Every team has its own “style”. Some teams bunker, some teams high-press, some clog the middle, some work the wings. Where they defend is a major part of what defines their style. The recipe for a team’s defensive shape is one part tactics and 11 parts players on the field. Certain players seem to naturally gravitate their efforts to particular areas, be it the wing they’re assigned to, their preferred foot, their favorite partner-in-crime or how they’re instructed to approach the opposition. In the end, the action happens in consistent general areas of the field, but in complex patterns.
One could take an Opta map from any particular game and examine the defensive spatial patterns. You can see the clusters of defensive actions as well as voids where a team hardly seems to find themselves defending at all. But that’s just one game. We all know that teams are forced to adapt their style of play to their opposition, and whatever flukey circumstances played out in that game might not be totally indicative of a team’s overall style. What would really be telling is the aggregate over multiple games.
For example, we could look at the tendencies of teams to do all their defending on the wings vs in the middle of the field. The below graphs show the one-dimensional left-to-right location (left sideline to right sideline) of every defensive action so far in 2017, separated by team. Basically, imagine that you’re the goal keeper, and you’re simply counting how often you see one of your players attempt a tackle, block, interception or challenge.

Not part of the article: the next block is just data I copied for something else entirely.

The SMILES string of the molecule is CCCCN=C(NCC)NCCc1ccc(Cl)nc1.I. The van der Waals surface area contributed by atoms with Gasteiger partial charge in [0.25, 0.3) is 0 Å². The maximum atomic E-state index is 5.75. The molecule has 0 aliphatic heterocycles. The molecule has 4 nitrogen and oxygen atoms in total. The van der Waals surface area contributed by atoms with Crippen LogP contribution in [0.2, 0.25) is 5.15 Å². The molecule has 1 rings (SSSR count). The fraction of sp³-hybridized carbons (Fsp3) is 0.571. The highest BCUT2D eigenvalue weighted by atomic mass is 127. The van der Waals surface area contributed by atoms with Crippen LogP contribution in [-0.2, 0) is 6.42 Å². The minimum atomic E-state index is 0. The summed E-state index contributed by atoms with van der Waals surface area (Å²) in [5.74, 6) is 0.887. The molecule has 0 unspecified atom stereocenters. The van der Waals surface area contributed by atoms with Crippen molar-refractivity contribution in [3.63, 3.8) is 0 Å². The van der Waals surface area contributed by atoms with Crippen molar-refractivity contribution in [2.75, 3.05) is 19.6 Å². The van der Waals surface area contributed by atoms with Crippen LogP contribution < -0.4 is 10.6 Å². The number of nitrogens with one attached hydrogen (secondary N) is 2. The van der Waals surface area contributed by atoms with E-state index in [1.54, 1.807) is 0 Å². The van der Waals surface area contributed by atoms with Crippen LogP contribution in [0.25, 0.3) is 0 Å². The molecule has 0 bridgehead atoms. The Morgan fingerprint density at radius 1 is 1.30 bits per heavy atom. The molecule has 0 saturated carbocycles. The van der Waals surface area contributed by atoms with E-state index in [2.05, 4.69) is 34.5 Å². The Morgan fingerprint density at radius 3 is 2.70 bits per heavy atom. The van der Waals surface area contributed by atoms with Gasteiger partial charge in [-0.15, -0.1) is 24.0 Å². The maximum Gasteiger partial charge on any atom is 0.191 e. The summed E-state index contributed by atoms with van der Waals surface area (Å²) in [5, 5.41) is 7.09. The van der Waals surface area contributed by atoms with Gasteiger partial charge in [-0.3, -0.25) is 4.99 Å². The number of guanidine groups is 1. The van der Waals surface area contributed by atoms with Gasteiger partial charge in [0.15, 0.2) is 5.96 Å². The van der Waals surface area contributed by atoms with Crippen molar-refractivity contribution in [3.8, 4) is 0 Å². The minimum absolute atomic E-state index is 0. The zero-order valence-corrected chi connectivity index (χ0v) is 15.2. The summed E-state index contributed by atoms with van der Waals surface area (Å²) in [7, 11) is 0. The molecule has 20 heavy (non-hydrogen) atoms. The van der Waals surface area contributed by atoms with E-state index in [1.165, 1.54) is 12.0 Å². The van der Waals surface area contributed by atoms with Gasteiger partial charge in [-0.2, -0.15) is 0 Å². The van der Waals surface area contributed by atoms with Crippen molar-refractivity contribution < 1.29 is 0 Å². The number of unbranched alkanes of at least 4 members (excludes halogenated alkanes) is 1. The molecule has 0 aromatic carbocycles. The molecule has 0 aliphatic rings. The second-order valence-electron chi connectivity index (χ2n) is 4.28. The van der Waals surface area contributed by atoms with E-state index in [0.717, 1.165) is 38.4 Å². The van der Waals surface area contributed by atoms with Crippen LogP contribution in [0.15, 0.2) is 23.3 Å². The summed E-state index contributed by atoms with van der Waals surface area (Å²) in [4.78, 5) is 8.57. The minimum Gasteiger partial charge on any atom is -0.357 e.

Some interesting trends can be noted. Houston and Vancouver, for example, defend pretty evenly from left to right on the field. Orlando and Seattle on the other hand are really heavy on the wings. Minnesota, Chicago and San Jose are pretty asymmetrical.
We could shift the perspective too, and look at the picture from the sidelines (defensive half to attacking half):
From this angle, the patterns aren’t quite as clear because the field is longer than it is wide. But still, some interesting patterns emerge. Minnesota has done a lot of defending basically everywhere behind their attacking third, while Montreal, a known counter-attacking team, contains most of their defensive actions to their own half. It’s also notable that, from this angle, some teams can be observed to do more defending than others in general. San Jose has some really high peaks, while LA and Vancouver are less so.
Putting the two together, we can examine frequencies everywhere on the field:
The picture isn’t so pretty right? You can sort of make out the hot spots, but there’s a fair amount of noise that begins to obscure the patterns everywhere on the field (and I’ve even aggregated the “bin” size to make this easier to see). What we need is a way to separate the “signal” from the noise…